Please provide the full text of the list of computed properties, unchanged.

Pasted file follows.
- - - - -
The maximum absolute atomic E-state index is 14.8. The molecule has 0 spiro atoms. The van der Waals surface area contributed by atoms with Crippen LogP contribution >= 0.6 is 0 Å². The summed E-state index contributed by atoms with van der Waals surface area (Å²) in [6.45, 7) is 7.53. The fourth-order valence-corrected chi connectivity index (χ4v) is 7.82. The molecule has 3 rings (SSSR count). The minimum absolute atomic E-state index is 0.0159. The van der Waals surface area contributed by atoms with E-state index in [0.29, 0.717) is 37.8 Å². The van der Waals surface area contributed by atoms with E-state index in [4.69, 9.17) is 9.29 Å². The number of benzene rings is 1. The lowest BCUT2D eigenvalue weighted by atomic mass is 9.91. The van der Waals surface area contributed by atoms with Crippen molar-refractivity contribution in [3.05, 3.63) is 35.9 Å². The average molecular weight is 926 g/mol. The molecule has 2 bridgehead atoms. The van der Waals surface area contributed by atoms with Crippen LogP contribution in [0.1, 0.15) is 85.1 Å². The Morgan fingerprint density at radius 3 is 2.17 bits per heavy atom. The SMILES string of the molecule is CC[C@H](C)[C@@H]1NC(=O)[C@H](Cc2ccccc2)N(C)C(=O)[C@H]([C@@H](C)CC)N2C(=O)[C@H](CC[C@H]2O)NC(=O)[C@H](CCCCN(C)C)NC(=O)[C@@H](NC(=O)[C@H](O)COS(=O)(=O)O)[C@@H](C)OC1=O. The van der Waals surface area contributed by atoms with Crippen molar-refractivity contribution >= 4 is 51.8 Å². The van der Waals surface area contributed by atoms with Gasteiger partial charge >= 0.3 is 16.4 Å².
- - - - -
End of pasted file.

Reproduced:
The maximum absolute atomic E-state index is 14.8. The molecule has 0 spiro atoms. The van der Waals surface area contributed by atoms with Crippen LogP contribution >= 0.6 is 0 Å². The summed E-state index contributed by atoms with van der Waals surface area (Å²) in [6.45, 7) is 7.53. The fourth-order valence-corrected chi connectivity index (χ4v) is 7.82. The molecule has 3 rings (SSSR count). The minimum absolute atomic E-state index is 0.0159. The van der Waals surface area contributed by atoms with E-state index in [0.29, 0.717) is 37.8 Å². The van der Waals surface area contributed by atoms with E-state index in [4.69, 9.17) is 9.29 Å². The number of benzene rings is 1. The lowest BCUT2D eigenvalue weighted by atomic mass is 9.91. The van der Waals surface area contributed by atoms with Crippen molar-refractivity contribution in [3.05, 3.63) is 35.9 Å². The average molecular weight is 926 g/mol. The molecule has 2 bridgehead atoms. The van der Waals surface area contributed by atoms with Crippen LogP contribution in [0.1, 0.15) is 85.1 Å². The Morgan fingerprint density at radius 3 is 2.17 bits per heavy atom. The SMILES string of the molecule is CC[C@H](C)[C@@H]1NC(=O)[C@H](Cc2ccccc2)N(C)C(=O)[C@H]([C@@H](C)CC)N2C(=O)[C@H](CC[C@H]2O)NC(=O)[C@H](CCCCN(C)C)NC(=O)[C@@H](NC(=O)[C@H](O)COS(=O)(=O)O)[C@@H](C)OC1=O. The van der Waals surface area contributed by atoms with Crippen molar-refractivity contribution >= 4 is 51.8 Å². The van der Waals surface area contributed by atoms with Gasteiger partial charge >= 0.3 is 16.4 Å².